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I am 22 years old, and am in my third year of undergraduate study at the University of Chicago, double majoring in Biology and Anthropology. In 2000, I was selected from a pool of thousands of applicants as a Student Argonaut for the JASON XI Project (Going to Extremes); the position involved visits to local schools to describe the Argonaut Program, interacting with teachers at 'teacher training sessions' at NASA Ames, and conducting research at home prior to a two week scientific expedition off the coast of Key Largo, Florida, and in Houston, Texas, studying two "extreme" environments: deep sea and space, with the help of a team of world-reknowned scientists, including Dr. Robert Ballard, Dr. Ellen Prager, Dr. Mark Patterson, Dr. John Shebalin, etc. We completed five live broadcasts per day to Primary Interactive Network Sites around the world from the Aquarius, the world's only underwater live-in laboratory, to give hundreds of thousands of students the feeling that they were actually taking part in a scientific expedition. We also conducted research on the seasonal variations in the growth rate of Halimeda, a single-celled underwater algae; these data were gathered underwater using SCUBA, by dyeing the specimens with Alizarin Red and measuring the segments of old and new growth after a seven day period.
In 2001-2, I was invited to host the JASON XIV Project Prologue Video, a video that is distributed to teachers with the JASON Project curriculum and is shown widely in classrooms. Filming this video involved traveling to California's Channel Islands (San Miguel and Santa Rosa) and assisting researchers with studies of endemic wild foxes as well as elephant seals; the position of Video Host required a great deal of curiousity, creativity, and enthusiasm, as I was effectively acting as a 'middle ground' between the researchers and the many thousands of young students who would later watch the video in class. This adventure gave me a great deal of experience with working in front of, and engaging with, a video camera.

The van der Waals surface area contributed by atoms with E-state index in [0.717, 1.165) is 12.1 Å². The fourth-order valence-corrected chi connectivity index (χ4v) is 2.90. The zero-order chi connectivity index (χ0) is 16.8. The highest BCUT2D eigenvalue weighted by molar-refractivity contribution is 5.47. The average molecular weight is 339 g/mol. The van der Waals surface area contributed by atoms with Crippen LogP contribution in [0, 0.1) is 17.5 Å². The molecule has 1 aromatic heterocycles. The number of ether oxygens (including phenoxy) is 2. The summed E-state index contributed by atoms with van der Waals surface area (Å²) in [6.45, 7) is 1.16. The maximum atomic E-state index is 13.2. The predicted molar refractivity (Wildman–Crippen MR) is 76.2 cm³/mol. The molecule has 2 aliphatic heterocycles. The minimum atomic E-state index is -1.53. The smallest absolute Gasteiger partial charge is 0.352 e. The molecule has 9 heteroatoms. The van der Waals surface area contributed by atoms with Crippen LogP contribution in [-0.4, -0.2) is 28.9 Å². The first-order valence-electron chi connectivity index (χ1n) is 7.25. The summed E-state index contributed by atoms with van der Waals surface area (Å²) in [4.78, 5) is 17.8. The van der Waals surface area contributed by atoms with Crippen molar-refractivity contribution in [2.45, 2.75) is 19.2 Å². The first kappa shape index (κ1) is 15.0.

Since then, I have worked in several research laboratories on the University of Chicago campus (studying such diverse topics as infant cognitive development, color vision, and the crayfish nervous system), and, during a year off between high school and college, taught English to elementary school students and physics to high school students in South Africa. The excitement and challenge inherent in travel is something that I absolutely love; since high school I have lived in or visited eleven countries in Africa, Europe, the South Pacific, and Central America. As for my language skills, I took a year of college Spanish during my freshman year in college, and spent all of last summer studying Spanish intensively (five hours of one-on-one instruction with a teacher per day, five days a week) in Guatemala.
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